Should ISPs Cut Off The Entertainment Industry For Pushing Them To Censor?
from the nuclear-option? dept
A bunch of folks have been sending over Rick Falkvinge’s plea for ISPs to start refusing service to any company or organization that seeks to have them block access to others. This is, of course, in the wake of the Newzbin2 ruling:
“Any party forcing any of our kin anywhere in the world through a court of law to filter or censor any third part, or otherwise interfere with their communications, or threatening to use such force, directly or through an agent or membership alliance, and for whatever reason, shall have its identity and its business kicked off the net on all ports and all services. In transit, and at the end of the line. They shall be denied service and they shall be denied presence. For they who would deny communication to another, deserve no better for themselves.”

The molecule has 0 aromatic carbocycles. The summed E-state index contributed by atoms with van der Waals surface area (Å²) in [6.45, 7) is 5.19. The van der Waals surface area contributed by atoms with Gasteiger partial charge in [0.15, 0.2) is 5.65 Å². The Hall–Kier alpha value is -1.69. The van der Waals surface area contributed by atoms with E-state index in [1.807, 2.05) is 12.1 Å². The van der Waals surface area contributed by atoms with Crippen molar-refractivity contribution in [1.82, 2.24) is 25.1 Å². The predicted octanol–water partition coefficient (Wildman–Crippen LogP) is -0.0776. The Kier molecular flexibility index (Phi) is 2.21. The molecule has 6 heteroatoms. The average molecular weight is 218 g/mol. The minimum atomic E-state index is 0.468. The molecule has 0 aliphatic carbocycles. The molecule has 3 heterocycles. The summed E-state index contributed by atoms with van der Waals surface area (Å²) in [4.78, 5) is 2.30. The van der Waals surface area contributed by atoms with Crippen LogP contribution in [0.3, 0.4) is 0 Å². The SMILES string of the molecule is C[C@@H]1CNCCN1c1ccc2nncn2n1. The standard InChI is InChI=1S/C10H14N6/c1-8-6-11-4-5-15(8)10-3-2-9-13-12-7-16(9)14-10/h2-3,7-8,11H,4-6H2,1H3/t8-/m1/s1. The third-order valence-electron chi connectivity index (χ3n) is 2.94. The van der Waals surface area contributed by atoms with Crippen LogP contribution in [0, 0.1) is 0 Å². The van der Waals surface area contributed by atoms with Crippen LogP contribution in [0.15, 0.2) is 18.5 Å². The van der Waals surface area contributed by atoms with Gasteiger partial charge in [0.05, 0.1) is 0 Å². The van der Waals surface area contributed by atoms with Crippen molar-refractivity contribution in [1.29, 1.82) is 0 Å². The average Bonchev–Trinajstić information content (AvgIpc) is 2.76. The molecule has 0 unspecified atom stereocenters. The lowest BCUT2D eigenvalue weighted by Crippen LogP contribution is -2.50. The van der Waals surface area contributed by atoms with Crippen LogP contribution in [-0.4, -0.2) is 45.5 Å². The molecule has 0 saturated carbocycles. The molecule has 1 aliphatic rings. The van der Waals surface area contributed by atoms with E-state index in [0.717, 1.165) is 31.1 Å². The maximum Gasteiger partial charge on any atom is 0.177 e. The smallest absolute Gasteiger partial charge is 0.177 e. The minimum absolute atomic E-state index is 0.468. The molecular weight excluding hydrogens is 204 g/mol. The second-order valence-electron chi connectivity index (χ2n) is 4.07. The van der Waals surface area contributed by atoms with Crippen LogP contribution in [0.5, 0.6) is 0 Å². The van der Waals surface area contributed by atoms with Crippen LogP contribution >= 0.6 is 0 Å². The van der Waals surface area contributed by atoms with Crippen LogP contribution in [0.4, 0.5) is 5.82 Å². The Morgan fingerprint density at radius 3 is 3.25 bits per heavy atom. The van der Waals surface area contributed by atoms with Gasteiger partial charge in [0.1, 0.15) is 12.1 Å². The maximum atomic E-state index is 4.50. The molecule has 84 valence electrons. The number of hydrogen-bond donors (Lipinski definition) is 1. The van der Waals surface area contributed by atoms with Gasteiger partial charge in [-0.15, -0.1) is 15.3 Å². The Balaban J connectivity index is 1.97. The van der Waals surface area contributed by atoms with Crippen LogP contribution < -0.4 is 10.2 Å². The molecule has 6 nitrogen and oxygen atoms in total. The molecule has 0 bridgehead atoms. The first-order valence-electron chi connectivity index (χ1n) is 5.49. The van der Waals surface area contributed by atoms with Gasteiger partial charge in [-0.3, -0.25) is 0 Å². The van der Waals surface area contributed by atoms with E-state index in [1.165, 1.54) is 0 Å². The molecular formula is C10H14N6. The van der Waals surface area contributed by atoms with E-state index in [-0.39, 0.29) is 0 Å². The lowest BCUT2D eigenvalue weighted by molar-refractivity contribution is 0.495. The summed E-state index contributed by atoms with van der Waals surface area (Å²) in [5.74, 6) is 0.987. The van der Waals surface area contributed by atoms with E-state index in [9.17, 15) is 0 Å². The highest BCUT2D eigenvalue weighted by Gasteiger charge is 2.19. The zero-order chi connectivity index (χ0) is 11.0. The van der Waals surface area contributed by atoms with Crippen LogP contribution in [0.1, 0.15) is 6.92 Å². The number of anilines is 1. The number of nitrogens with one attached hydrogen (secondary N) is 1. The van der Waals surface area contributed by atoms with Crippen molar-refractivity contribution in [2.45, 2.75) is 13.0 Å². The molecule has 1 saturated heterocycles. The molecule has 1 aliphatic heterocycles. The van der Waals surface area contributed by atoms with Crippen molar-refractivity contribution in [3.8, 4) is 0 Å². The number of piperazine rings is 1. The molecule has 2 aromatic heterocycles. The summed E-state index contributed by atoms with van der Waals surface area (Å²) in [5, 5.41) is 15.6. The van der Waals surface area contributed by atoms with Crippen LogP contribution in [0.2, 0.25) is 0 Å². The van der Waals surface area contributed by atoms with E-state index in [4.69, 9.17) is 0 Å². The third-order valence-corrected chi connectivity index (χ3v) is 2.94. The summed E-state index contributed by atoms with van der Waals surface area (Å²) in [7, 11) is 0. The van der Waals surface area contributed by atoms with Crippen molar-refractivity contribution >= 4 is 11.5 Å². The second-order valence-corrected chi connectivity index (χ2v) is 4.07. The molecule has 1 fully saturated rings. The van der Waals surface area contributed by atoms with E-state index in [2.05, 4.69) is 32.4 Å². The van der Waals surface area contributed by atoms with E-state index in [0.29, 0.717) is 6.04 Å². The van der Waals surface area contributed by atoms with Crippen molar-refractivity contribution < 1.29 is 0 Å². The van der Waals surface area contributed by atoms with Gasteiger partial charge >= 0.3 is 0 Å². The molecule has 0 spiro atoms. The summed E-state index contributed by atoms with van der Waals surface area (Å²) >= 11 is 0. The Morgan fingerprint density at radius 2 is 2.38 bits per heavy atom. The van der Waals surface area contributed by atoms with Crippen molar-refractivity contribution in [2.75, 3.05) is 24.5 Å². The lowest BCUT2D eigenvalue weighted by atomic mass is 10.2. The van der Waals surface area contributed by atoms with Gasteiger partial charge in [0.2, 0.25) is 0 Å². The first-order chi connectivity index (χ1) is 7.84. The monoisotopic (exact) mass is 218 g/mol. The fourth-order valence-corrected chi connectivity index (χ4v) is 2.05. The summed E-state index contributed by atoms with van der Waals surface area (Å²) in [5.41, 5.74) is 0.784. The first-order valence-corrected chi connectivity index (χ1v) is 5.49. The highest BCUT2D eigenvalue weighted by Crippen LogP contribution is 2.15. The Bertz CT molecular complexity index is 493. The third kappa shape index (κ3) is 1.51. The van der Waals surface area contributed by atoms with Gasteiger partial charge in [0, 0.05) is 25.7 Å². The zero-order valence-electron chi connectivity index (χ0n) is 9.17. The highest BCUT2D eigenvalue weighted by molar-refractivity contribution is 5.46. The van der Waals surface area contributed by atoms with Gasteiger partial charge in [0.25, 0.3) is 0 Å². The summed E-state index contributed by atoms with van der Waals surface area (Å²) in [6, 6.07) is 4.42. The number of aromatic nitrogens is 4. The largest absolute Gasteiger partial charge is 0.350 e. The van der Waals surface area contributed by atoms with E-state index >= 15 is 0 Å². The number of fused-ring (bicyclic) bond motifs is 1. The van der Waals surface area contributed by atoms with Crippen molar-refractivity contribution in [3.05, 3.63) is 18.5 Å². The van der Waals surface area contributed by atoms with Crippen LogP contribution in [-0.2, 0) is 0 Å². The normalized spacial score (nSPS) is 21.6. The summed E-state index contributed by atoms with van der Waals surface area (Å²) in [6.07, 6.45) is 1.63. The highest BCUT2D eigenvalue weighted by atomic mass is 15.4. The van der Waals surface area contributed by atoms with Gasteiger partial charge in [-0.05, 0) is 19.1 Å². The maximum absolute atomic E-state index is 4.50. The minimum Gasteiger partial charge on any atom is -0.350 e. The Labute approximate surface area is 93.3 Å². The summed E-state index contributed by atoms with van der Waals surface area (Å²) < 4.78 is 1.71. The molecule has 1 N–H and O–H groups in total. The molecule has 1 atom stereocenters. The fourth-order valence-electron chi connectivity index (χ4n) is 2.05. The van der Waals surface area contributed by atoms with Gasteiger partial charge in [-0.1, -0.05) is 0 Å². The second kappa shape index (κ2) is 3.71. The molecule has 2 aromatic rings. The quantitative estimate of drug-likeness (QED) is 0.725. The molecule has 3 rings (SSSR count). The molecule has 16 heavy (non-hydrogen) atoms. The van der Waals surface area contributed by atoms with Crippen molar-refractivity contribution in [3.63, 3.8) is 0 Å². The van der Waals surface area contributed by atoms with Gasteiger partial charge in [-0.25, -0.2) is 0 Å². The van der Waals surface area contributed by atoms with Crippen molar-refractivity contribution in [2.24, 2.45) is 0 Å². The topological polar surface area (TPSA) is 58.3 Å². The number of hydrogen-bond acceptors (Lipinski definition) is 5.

It’s quite a manifesto, and I certainly understand the sentiment behind it, but I’m not convinced it’s a good idea for two key reasons. First, it’s unlikely that any ISP will actually agree to this. Especially these days, when ISPs themselves think that they need to get beyond being “dumb pipes” and want to be in the content business themselves, too many of them no longer realize that they should be focusing on what’s best for consumers. Second, and more importantly, I’m just not convinced that escalating a war stance is really that effective. I know it feels good, and many people here likely support this idea. But all it really does is continue to put the pro-copyright folks on the defensive and allows them to portray themselves as victims, rather than aggressors. I realize that some still view it as quaint, but I still believe that eventually the firms in these industries will come around to recognizing that it’s in their own best interests to embrace what the technology allows, and cutting them off from the internet won’t bring them any further down that path… but instead would likely make them dig in harder on their original position.